A bunion—also known as hallux valgus—is a bony protrusion that typically juts out from the side of the big toe. Less commonly, a bunion may form next to the small toe, and this is referred to as a "bunionette" or "tailor's bunion."1 Several factors—some of which can be controlled, some of which can't—make a person more vulnerable to developing bunions.
A doctor can usually diagnose a bunion2 simply by looking at your foot. Most of the time bunions are treated conservatively with self-care strategies, but surgery may be indicated in some cases.
If bunion symptoms3 do occur, they usually develop over time, well after the bump has formed. Symptoms may include one or more of the following:
Soreness and/or a burning sensation over the bunion
Redness, stiffness, and swelling around the big toe joint
Hammertoes or calluses under the ball of the foot4
Corns or other skin irritations where the first and second toes overlap
While the precise cause behind bunion formation has not been completely sorted out, experts believe that certain foot types make a person more prone to developing bunions, and these foot types tend to run in families.6
More specifically, experts suspect that a combination of a certain foot type, along with years of abnormal pressure over the big toe joint (called the first metatarsophalangeal joint), is what commonly leads to bunion formation.7 In particular, wearing shoes that crowd the toes together is a common culprit. This is, in part, why women tend to develop bunions more than men; many women's shoes have narrow toe boxes. High heels can make matters worse by forcing the toes even deeper into the narrowed tip
Besides narrow footwear and an inherited foot type, other factors that may contribute to bunion formation include:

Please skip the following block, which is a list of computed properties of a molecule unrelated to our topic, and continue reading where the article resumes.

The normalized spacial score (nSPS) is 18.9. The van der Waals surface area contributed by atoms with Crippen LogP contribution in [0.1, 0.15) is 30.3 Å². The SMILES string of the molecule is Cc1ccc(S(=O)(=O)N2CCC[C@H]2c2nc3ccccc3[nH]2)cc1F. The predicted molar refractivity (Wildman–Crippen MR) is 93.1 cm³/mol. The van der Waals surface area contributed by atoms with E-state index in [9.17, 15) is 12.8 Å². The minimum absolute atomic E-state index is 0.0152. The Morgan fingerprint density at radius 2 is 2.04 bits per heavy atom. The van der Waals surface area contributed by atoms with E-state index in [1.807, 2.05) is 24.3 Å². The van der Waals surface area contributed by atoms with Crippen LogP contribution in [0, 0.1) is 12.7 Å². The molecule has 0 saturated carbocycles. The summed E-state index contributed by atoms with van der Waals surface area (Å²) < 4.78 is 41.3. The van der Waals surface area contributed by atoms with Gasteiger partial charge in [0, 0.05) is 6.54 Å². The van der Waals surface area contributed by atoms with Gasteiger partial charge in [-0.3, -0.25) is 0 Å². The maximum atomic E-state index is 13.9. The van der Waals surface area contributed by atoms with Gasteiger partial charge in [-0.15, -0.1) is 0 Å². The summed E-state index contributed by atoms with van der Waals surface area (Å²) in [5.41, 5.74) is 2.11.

Flat feet or low arches9
Foot injury or trauma
Inflammatory arthritis of the foot, like rheumatoid arthritis
Neuromuscular conditions, like cerebral palsy
Genetic disorders, such as Ehlers-Danlos syndrome or Down syndrome
The diagnosis of a bunion can be made by physical exam alone, as this bony deformity is visible to the naked eye.11 That said, to fully access the bunion and big toe joint, your doctor may order an X-ray
Treatment of a bunion is only required if it is causing symptoms.12 While there are numerous non-surgical treatment options available, if bunion symptoms are severe or persistent, then surgery to correct the misalignment may be considered.
When dealing with acute bunion pain, these self-care strategies13 may give you some relief:
Remove your shoes and elevate your feet to relieve some of the pressure and inflammation.
Apply an ice pack if the pain and swelling are extreme (aim for several 10- to 15-minute sessions a day). Be sure to move the ice pack around and place a thin towel between the pack and your skin.
Soak your feet in cool (not ice) water to reduce swelling. Use a warm foot bath or a moist, steamed towel if you're experiencing big toe joint stiffness.
Stretch your feet with a simple set of routine exercises to keep the foot flexible and avoid stiffness.
To ease the pain of a bunion, your doctor may recommend taking an over-the-counter anti-inflammatory medication, like Advil (ibuprofen).
Less commonly, your doctor may inject a steroid (cortisone) into the bursa (the sac surrounding the big toe joint) to relieve inflammation.14
If you have a painful bunion, you can relieve some of the pain by either padding the bunion from the outside or forcing the toes into a more natural position.15
Bunion pads2 are readily available at most drugstores and are made either of moleskin, neoprene, foam, silicone, or a gel-filled plastic. They lessen the pressure placed on the bunion while wearing shoes and tend to work best when wearing shoes with a wide toe box. While most bunion pads are applied with a removable adhesive strip, others are woven into the fabric of removal booties.